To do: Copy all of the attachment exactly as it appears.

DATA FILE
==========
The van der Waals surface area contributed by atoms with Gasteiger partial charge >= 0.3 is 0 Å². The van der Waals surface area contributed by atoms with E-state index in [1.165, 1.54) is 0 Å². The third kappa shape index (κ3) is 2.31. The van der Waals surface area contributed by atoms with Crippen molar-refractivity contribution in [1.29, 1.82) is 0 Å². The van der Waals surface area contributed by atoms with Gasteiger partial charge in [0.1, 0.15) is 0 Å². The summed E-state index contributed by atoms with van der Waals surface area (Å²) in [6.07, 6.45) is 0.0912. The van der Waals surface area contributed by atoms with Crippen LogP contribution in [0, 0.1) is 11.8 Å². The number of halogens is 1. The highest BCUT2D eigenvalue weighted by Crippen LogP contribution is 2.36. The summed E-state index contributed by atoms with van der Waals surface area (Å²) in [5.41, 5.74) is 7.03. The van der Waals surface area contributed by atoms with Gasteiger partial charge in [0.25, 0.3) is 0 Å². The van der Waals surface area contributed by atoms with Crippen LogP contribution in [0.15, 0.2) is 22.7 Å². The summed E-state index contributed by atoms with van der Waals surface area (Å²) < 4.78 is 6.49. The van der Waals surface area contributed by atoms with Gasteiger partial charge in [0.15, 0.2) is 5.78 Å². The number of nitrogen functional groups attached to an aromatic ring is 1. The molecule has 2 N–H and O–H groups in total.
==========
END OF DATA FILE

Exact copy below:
The van der Waals surface area contributed by atoms with Gasteiger partial charge >= 0.3 is 0 Å². The van der Waals surface area contributed by atoms with E-state index in [1.165, 1.54) is 0 Å². The third kappa shape index (κ3) is 2.31. The van der Waals surface area contributed by atoms with Crippen molar-refractivity contribution in [1.29, 1.82) is 0 Å². The van der Waals surface area contributed by atoms with Gasteiger partial charge in [0.1, 0.15) is 0 Å². The summed E-state index contributed by atoms with van der Waals surface area (Å²) in [6.07, 6.45) is 0.0912. The van der Waals surface area contributed by atoms with Crippen LogP contribution in [0, 0.1) is 11.8 Å². The number of halogens is 1. The highest BCUT2D eigenvalue weighted by Crippen LogP contribution is 2.36. The summed E-state index contributed by atoms with van der Waals surface area (Å²) in [5.41, 5.74) is 7.03. The van der Waals surface area contributed by atoms with Gasteiger partial charge in [0.25, 0.3) is 0 Å². The van der Waals surface area contributed by atoms with Crippen LogP contribution in [0.15, 0.2) is 22.7 Å². The summed E-state index contributed by atoms with van der Waals surface area (Å²) < 4.78 is 6.49. The van der Waals surface area contributed by atoms with Gasteiger partial charge in [0.15, 0.2) is 5.78 Å². The number of nitrogen functional groups attached to an aromatic ring is 1. The molecule has 2 N–H and O–H groups in total.